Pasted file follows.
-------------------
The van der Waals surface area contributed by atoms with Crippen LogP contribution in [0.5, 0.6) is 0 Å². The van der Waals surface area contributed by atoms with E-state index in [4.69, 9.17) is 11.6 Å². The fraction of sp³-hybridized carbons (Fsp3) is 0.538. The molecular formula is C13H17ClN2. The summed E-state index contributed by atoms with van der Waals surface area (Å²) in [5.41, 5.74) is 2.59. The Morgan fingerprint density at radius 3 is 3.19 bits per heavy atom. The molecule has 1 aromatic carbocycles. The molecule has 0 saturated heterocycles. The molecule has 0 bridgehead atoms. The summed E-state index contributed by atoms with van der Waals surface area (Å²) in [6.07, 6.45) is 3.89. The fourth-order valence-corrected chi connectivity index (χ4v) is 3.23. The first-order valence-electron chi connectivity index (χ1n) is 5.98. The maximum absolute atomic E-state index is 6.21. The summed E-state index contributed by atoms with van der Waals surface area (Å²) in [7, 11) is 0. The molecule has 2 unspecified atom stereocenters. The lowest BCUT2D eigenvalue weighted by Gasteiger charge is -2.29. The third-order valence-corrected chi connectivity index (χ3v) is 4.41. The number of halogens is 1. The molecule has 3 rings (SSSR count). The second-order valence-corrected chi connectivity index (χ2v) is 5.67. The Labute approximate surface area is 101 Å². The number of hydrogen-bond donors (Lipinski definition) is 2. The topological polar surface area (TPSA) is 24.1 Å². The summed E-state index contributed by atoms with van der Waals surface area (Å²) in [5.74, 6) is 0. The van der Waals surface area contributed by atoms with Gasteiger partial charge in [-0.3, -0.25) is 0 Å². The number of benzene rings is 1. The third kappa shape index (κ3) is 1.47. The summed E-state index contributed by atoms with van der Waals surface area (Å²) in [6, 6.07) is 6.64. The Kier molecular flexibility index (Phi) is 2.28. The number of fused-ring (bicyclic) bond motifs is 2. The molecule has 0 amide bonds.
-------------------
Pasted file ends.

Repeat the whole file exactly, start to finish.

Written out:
The van der Waals surface area contributed by atoms with Crippen LogP contribution in [0.5, 0.6) is 0 Å². The van der Waals surface area contributed by atoms with E-state index in [4.69, 9.17) is 11.6 Å². The fraction of sp³-hybridized carbons (Fsp3) is 0.538. The molecular formula is C13H17ClN2. The summed E-state index contributed by atoms with van der Waals surface area (Å²) in [5.41, 5.74) is 2.59. The Morgan fingerprint density at radius 3 is 3.19 bits per heavy atom. The molecule has 1 aromatic carbocycles. The molecule has 0 saturated heterocycles. The molecule has 0 bridgehead atoms. The summed E-state index contributed by atoms with van der Waals surface area (Å²) in [6.07, 6.45) is 3.89. The fourth-order valence-corrected chi connectivity index (χ4v) is 3.23. The first-order valence-electron chi connectivity index (χ1n) is 5.98. The maximum absolute atomic E-state index is 6.21. The summed E-state index contributed by atoms with van der Waals surface area (Å²) in [7, 11) is 0. The molecule has 2 unspecified atom stereocenters. The lowest BCUT2D eigenvalue weighted by Gasteiger charge is -2.29. The third-order valence-corrected chi connectivity index (χ3v) is 4.41. The number of halogens is 1. The molecule has 3 rings (SSSR count). The second-order valence-corrected chi connectivity index (χ2v) is 5.67. The Labute approximate surface area is 101 Å². The number of hydrogen-bond donors (Lipinski definition) is 2. The topological polar surface area (TPSA) is 24.1 Å². The summed E-state index contributed by atoms with van der Waals surface area (Å²) in [5.74, 6) is 0. The van der Waals surface area contributed by atoms with Gasteiger partial charge in [-0.3, -0.25) is 0 Å². The number of benzene rings is 1. The third kappa shape index (κ3) is 1.47. The summed E-state index contributed by atoms with van der Waals surface area (Å²) in [6, 6.07) is 6.64. The Kier molecular flexibility index (Phi) is 2.28. The number of fused-ring (bicyclic) bond motifs is 2. The molecule has 0 amide bonds.